India announces new trademark, patent policy amid global pressure

Prime Minister Narendra Modi (R) listens to Finance Minister Arun Jaitley during the Global Business Summit in New Delhi January 16, 2015. REUTERS/Anindito Mukherjee/Files

India announced a new intellectual property policy on Friday, speeding up the online registration of patents and trademarks, but resisted pressure from the United States and other Western countries to amend its patent laws.

The policy will make the Department of Industrial Promotion and Policy the agency in charge of regulating intellectual property rights in the country.

Since Prime Minister Narendra Modi took office in 2014, global drug brands led by U.S. companies have been pushing for changes to India’s intellectual property rules.

India’s strained patent and intellectual property administration has failed to keep pace with growing technological advances. Global pharmaceuticals players have often complained about India’s price controls and marketing restrictions.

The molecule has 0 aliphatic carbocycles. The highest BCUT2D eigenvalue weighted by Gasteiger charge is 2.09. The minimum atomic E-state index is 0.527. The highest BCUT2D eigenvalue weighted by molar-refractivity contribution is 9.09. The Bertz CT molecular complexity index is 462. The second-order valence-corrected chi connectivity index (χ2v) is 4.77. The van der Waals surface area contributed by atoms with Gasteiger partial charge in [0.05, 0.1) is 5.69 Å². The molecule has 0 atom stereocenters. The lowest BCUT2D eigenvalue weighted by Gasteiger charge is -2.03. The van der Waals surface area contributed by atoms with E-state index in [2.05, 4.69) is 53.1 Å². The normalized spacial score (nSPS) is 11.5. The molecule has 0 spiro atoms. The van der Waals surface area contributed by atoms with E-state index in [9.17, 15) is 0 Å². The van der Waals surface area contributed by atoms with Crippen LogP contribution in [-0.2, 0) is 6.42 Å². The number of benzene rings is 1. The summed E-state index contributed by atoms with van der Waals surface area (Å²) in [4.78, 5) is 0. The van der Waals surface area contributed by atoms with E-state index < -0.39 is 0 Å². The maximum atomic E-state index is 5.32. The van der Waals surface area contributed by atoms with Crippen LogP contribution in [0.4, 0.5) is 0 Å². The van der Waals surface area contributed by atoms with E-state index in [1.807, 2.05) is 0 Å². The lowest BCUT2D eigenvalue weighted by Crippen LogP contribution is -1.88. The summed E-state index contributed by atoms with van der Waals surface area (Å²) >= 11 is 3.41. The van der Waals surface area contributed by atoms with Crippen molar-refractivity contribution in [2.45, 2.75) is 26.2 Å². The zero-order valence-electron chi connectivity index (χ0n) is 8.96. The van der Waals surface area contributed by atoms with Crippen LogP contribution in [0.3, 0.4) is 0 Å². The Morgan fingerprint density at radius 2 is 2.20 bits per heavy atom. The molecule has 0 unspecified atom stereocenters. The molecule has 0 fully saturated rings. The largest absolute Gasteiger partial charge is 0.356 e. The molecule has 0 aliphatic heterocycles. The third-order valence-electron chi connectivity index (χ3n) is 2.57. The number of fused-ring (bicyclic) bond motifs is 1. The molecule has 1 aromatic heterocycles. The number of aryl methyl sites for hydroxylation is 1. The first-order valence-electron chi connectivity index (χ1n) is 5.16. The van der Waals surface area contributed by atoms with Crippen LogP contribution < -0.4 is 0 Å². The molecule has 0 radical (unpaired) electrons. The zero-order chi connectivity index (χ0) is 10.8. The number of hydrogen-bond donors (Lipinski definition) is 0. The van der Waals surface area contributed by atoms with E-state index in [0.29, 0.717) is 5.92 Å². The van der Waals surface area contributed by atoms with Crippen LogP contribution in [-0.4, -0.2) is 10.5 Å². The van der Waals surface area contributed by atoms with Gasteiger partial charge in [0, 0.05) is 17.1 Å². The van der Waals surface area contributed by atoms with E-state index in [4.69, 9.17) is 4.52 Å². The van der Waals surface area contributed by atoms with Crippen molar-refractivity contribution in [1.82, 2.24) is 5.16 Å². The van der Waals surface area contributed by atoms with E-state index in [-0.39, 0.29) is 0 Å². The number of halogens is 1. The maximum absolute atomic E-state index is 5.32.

“We hope it will lead to an interpretation of the Indian Patent Act that respects innovation, encourages research and facilitates effective enforcement mechanisms,” said Ranjana Smetacek, Director General, Organisation of Pharmaceutical Producers of India, a body of multinational drugmakers in India.

Nirmala Sitharaman, commerce and industry minister, told lawmakers last month that over 237,000 applications were pending in India’s four patent offices.

The policy aims to spread awareness among public about trademarks, copyrights and patents to promote innovation within the country, Finance Minister Arun Jaitley told reporters.

The new policy will try to safeguard the interests of rights owners with the wider public interest, while combating infringements of intellectual property rights.

Jaitley said India would retain the right to issue so-called compulsory licenses to its drug firms, under “emergency” conditions, and would not immediately need to change patent laws that were already fully World Trade Organization-compliant.

“Compulsory licences are already provided in our patent law. That existing provision will continue,” Jaitley said after the cabinet approved national IPR policy on Thursday evening.

Last month, the U.S. Trade Representative kept India, China and Russia on its “Priority Watch List” for inadequate improvement in IPR protection.

India, however, says, it is party to the Trade-Related Aspects of Intellectual Property Rights (TRIPS), a WTO agreement that sets minimum standards for intellectual property regulation.

“It (IPR policy) reiterates India’s commitment to the Doha Development Agenda and the TRIPS agreement,” a government statement said.